Brexit will not solve the concerns Scotland’s fishing communities

Post by Vanessa Glynn, former EMiS Chair

Some in UK, and particularly Scottish, coastal communities voted Leave in the belief that escaping from the EU’s Common Fisheries Policy would give them back control of seas around the UK coast, prevent fishing quota being given to non-UK trawlers and lead to greater prosperity for UK fisheries. They are likely to be disappointed.

  • The EU has not “pinched our fish.” Through the CFP the 28 Member States manage the fishing resources of seas across the EU. Annual catch quotas are not imposed but negotiated by all 28 Fisheries Ministers, including the UK’s, each year. The biggest issue is the need to conserve fish stocks. It is absurd to suggest that migratory stocks can be satisfactorily managed by independent national governments. The case for collective management for Fisheries is overwhelming. Scotland has a strong record of contributing to EU policy e.g. via Cod Conservation effort.
  • UK fishing has not reduced because of CFP: UK’s share of the overall EU fishing catch grew between 2004 and 2014. In 2004 the UK had the fourth largest catch of any EU country at 652,000 tonnes, by 2014 this had grown to 752,000 tonnes and the second largest catch in the EU. The big British fishing companies and the big boats are now the most prosperous in Europe, with record revenues in 2017 and operating profits averaging 25%.
  • It is the small-scale fishing boats who are struggling with operating profits close to zero. This is due not to competition from European boats but to the failure of UK governments to challenge the “eating up” of quotas by big fishing interests. Two-fifths of the entire Scottish catch by value, and 65% by tonnage, was landed by 19 powerful super-trawlers in 2016. Small-scale coastal fishermen, who operate 80% of Scottish boats, have to make do with 1% of quotas.
  • The Leave campaign promised that outside the CFP the UK would be able to take back control as an independent coastal state, like Norway or Iceland. However, UK will never have unfettered control. UK territorial waters include an area of the Atlantic that has traditionally – way before the CFP existed – been fished by Spanish vessels, just as Scots traditional fishing rights in Norwegian seas are respected in annual negotiations. Also, the foreign ownership of quota, known as quota-hopping, is a long standing practice whereby countries sell their own quota to firms from another country. Those fishing rights were bought in good faith, if we were to seek to confiscate those rights, retaliation would be inevitable.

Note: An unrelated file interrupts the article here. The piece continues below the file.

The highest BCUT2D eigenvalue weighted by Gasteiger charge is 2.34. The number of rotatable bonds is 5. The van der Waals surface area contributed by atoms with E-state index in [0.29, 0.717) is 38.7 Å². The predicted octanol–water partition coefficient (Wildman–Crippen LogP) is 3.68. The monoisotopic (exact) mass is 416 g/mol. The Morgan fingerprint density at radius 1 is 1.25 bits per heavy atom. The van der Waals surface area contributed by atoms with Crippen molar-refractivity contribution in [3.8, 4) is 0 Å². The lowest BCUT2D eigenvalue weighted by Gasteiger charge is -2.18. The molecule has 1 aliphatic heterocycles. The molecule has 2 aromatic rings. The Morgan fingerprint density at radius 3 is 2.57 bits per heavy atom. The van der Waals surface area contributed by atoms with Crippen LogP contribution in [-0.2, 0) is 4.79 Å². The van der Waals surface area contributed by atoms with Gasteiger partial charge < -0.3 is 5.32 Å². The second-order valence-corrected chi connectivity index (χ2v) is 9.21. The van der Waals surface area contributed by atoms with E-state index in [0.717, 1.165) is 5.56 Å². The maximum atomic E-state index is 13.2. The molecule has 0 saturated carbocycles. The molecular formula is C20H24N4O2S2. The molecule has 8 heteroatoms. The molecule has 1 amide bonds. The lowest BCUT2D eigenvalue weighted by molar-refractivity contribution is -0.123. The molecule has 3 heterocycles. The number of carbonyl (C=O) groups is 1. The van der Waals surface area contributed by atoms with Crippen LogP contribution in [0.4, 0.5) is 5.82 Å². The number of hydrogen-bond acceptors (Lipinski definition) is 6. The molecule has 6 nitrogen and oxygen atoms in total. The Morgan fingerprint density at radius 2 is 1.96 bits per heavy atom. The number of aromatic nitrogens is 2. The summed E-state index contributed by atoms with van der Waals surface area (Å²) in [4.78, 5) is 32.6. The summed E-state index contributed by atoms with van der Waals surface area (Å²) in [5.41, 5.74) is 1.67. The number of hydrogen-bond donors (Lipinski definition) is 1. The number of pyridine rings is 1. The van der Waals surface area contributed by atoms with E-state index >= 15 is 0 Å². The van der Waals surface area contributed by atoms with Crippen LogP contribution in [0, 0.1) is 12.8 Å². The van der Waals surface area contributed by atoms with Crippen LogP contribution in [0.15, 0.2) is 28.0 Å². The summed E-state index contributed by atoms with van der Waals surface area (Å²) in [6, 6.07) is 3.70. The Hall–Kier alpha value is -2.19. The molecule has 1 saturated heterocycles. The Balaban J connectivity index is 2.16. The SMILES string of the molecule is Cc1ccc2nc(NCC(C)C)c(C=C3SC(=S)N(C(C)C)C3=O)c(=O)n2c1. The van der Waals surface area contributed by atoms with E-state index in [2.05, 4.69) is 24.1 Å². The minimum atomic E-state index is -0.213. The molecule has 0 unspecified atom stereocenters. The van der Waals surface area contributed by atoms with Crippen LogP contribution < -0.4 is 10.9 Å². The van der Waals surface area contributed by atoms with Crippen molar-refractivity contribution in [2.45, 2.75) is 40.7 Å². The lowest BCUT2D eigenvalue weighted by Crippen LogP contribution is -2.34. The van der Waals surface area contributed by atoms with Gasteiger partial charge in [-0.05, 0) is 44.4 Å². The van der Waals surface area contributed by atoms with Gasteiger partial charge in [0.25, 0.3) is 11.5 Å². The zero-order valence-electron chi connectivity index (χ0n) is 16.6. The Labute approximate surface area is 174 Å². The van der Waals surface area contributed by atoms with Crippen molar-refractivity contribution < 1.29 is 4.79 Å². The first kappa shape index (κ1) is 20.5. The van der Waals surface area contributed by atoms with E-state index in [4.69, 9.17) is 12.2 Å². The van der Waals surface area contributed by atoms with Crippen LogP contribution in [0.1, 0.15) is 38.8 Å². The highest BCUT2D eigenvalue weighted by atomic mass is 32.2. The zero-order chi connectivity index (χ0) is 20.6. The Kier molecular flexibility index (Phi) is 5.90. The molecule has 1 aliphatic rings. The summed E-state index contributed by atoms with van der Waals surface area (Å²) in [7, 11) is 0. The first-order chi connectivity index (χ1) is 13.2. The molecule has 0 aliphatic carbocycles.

• A recent article in The Times suggests that even if the UK was to gain full control over the fish stocks in its waters, so much of the quota has been sold by UK fisherman that leaving the CFP will not make much of a difference. If the UK was to restrict or even end quota-hopping, then the impact on a number of UK ports and their supporting economies would be significant. Despite the vessels not being UK-owned, they are still landing a valuable resource in the UK.
  • Can Government be trusted on fishing? Electorally, the Conservatives did well in a number of Scotland’s coastal constituencies in the 2017 election, winning seats from the SNP. The transition deal which leaves UK in CFP diminishes their credibility when claiming to be able to deliver for fishing communities in these areas. Mundell and Davidson have staked their reputation on coming out of CFP at end of transition, and claim to have private assurances from the PM. But May has declined to confirm this publicly. That’s because…
  • Fisheries will be subjugated to the wider economic interests of the UK in the negotiations with the EU. Fisheries is only one piece of a complex jigsaw. A deal for access for the UK to EU markets in return for the continuation of quota-hopping, for example, is a realistic prospect. Already EU27 states have demanded access to UK waters in return for a prolonged customs relationship.
  • Fish industry not just about fishing. Fish and seafood processing, a huge industry in Scotland, needs tariff-free and frictionless access to EU markets. And needs EU labour. Brexit will damage this industry for no gain to fishing communities.

Sources:

John Home Robertson, Former Scottish Fisheries Minister Craig McAngus, University of the West of Scotland

John Lichfield, Former EU correspondent, The Guardian

 

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